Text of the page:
versicolor (Engelm. ex J.M. Coult.) F.M. Knuth
Leaf: Reduced to a spine covered in a gray sheath, arranged in obvious areoles with 6-10 medium-long stiff spines per areole.
Flower: Yellow-green, yellow, orange, or pink, 1 1/2 inch, displayed at the joint tips, appearing in late spring.
Fruit: Barrel-shaped or pear-shaped, initially fleshy, purplish, turning yellow-brown, to 2 inches, mostly lacking spines, persisting.
Twig: Segmented, each segment purplish or greenish purple, to 7 inches long (often 3-4 inches) and 3/4 inch in diameter.
Bark: Brown-black, becoming rough and scaly.
Form: A large shrub to 10 feet, loosely branched.
Looks like: pencil cholla - pencil cholla - buckhorn cholla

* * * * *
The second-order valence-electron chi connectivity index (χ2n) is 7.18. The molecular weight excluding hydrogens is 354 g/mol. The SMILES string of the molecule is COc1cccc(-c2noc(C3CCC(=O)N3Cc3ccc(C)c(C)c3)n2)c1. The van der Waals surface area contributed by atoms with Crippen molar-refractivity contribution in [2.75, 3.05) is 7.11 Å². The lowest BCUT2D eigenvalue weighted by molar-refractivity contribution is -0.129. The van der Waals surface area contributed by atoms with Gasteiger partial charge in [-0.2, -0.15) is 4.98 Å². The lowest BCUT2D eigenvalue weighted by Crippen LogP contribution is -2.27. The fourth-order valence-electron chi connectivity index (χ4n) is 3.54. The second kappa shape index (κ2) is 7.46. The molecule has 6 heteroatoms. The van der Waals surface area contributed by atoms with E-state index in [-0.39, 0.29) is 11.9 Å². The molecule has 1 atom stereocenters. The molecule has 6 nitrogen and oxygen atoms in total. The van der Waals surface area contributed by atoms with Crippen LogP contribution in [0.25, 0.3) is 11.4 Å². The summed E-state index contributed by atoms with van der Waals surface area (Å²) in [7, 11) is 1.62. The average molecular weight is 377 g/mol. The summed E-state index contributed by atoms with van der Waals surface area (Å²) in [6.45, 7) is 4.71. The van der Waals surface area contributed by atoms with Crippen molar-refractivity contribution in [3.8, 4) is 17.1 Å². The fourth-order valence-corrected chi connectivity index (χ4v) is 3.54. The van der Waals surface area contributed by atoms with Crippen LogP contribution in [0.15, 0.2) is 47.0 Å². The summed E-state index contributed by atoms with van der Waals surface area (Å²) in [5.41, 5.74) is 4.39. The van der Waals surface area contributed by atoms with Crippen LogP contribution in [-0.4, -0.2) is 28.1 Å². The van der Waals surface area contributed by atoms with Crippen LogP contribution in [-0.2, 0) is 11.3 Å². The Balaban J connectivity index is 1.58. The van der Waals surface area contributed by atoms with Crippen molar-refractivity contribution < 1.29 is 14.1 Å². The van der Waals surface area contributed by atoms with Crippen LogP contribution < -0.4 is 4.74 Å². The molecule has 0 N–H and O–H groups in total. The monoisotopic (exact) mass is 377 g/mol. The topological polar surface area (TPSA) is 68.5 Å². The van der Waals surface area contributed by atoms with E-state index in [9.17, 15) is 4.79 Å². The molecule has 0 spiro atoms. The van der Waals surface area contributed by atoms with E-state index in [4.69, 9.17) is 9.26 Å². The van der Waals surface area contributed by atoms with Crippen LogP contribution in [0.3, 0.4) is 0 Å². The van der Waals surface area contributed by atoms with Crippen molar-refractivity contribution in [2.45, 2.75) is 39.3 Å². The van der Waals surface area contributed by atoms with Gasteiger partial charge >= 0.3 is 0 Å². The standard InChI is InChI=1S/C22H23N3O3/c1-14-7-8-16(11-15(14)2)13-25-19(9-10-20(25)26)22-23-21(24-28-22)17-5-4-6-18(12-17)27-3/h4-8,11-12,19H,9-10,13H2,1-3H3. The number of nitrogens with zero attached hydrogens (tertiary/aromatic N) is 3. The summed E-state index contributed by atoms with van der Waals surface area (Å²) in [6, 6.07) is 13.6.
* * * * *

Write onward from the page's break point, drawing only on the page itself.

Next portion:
Additional Range Information: Cylindropuntia versicolor is native to North America. Range may be expanded by planting. Download the full-size PDF map.
External Links: USDA Plants Database
All material © 2019 Virginia Tech Dept. of Forest Resources and Environmental Conservation; Photos and text by: John Seiler, Edward Jensen, Alex Niemiera, and John Peterson; Silvics reprinted from Ag Handbook 654; range map source information